Elite Hospitals Plunge Into Unproven Stem Cell Treatments – By Liz Szabo – Apr 2019
The online video seems to promise everything an arthritis patient could want. Dr. Adam Pourcho extols the benefits of stem cells and “regenerative medicine” for healing joints without surgery.
It sickens me when some doctors go rogue like this – especially when it involves money and pain. That combination is the perfect engine for profit in our medical system:
- medical procedures can cost as much as the “market” can bear and
- the “market” consists of desperate pain patients who are no longer allowed their previously effective medications
In their suicidal desperation, these patients will agree to pay almost any amount to get relief from their unrelenting pain. Continue reading →
Mindfulness research’s huge problem with uninformative control groups – by James C Coyne – June 2016
Are enthusiasts protecting cherished beliefs about the power of mindfulness from disconfirmation?
Do any advantages of mindfulness training disappear in a fairly matched cage fight with a treatment of comparable frequency and intensity?
Finally, a more thorough look at the research indicates that mindfulness is more a placebo response than a treatment. It makes no sense that it’s recommended by medical experts in the place of effective medication. Continue reading →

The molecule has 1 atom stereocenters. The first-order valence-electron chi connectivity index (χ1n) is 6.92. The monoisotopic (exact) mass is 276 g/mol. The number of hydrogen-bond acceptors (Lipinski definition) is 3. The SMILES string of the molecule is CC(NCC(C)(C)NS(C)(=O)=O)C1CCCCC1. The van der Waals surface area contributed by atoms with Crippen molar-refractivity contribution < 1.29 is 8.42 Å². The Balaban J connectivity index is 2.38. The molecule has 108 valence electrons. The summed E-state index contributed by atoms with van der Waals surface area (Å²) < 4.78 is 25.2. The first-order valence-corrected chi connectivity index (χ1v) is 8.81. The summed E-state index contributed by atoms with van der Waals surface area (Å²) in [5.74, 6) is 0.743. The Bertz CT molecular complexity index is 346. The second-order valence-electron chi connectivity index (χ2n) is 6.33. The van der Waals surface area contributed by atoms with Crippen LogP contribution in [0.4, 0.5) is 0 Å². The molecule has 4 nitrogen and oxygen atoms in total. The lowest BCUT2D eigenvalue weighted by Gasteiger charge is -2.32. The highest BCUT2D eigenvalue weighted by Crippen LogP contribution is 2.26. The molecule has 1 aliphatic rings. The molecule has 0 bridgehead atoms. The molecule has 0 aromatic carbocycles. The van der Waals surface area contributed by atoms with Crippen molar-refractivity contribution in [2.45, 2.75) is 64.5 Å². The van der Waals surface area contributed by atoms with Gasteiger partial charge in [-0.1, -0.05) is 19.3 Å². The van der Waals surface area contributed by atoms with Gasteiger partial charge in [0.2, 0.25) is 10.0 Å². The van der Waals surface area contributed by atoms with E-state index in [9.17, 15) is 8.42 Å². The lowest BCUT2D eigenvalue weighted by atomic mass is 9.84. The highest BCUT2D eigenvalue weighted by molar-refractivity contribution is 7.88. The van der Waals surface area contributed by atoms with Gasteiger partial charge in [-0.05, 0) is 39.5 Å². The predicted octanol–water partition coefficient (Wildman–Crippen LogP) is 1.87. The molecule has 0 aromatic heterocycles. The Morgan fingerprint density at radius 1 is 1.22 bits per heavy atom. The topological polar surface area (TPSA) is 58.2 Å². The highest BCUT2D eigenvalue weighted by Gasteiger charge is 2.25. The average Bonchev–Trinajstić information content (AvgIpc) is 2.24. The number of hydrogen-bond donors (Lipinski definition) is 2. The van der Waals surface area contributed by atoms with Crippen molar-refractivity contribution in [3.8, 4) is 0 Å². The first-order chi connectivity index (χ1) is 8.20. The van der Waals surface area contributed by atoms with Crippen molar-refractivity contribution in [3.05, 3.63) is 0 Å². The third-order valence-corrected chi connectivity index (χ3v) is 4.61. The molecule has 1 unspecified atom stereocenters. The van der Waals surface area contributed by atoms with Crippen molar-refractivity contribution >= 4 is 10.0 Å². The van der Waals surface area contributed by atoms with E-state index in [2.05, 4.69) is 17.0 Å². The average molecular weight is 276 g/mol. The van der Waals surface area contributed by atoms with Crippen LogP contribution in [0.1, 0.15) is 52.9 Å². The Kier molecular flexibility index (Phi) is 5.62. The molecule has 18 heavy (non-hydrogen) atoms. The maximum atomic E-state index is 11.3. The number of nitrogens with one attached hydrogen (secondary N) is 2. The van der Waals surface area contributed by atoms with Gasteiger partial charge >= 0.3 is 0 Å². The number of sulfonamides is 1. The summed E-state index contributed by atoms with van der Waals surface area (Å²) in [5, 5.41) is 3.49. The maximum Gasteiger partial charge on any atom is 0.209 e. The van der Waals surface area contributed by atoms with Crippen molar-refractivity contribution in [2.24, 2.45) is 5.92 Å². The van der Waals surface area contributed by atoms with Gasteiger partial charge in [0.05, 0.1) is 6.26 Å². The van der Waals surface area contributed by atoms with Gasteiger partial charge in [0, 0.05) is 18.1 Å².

Reduce Inflammation and Pain through Diet – By Susan McQuillan, MS, RDN, CDN
I have my doubts about this, but it was published in a respected pain publication (https://www.practicalpainmanagement.com/) so I offer it here as just another thing to try. It makes sense that if your diet is really horrible your overall health will be negatively affected – and not just pain.
I’ve always been sort of a “health nut” and my diet is similar to what this article recommends, so I don’t know if a healthy diet can relieve any pain. Even with my healthy diet, regular exercise, good sleep, and great friendships (good bio-psycho-social health) my pain can only be controlled by opioids.
This article was one of those annoying presentations where each point requires a click to a new webpage (and all its ads), so I’ve extracted the text for you in this single post. Continue reading →
Noninvasive Nonpharmacological Treatment for Chronic Pain: A Systematic Review – a thorough 23-page PDF document from AHRQ (Agency for Healthcare Research and Quality)
Scope and Key Questions